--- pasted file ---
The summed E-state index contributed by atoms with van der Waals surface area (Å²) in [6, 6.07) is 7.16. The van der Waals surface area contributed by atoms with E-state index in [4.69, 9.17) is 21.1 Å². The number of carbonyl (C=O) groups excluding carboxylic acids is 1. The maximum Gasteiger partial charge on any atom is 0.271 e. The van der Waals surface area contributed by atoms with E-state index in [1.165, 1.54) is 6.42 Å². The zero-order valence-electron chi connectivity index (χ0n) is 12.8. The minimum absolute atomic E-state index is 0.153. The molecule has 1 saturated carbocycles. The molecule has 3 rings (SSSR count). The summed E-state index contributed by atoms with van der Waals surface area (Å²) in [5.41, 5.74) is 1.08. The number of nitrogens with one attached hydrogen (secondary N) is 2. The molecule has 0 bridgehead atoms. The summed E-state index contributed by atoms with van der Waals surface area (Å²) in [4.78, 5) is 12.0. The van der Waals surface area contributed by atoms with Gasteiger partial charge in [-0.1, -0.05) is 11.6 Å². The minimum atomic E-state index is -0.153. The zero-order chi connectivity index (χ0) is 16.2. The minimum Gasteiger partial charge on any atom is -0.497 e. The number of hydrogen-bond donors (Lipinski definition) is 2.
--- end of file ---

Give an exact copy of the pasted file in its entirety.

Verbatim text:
The summed E-state index contributed by atoms with van der Waals surface area (Å²) in [6, 6.07) is 7.16. The van der Waals surface area contributed by atoms with E-state index in [4.69, 9.17) is 21.1 Å². The number of carbonyl (C=O) groups excluding carboxylic acids is 1. The maximum Gasteiger partial charge on any atom is 0.271 e. The van der Waals surface area contributed by atoms with E-state index in [1.165, 1.54) is 6.42 Å². The zero-order valence-electron chi connectivity index (χ0n) is 12.8. The minimum absolute atomic E-state index is 0.153. The molecule has 1 saturated carbocycles. The molecule has 3 rings (SSSR count). The summed E-state index contributed by atoms with van der Waals surface area (Å²) in [5.41, 5.74) is 1.08. The number of nitrogens with one attached hydrogen (secondary N) is 2. The molecule has 0 bridgehead atoms. The summed E-state index contributed by atoms with van der Waals surface area (Å²) in [4.78, 5) is 12.0. The van der Waals surface area contributed by atoms with Gasteiger partial charge in [-0.1, -0.05) is 11.6 Å². The minimum atomic E-state index is -0.153. The zero-order chi connectivity index (χ0) is 16.2. The minimum Gasteiger partial charge on any atom is -0.497 e. The number of hydrogen-bond donors (Lipinski definition) is 2.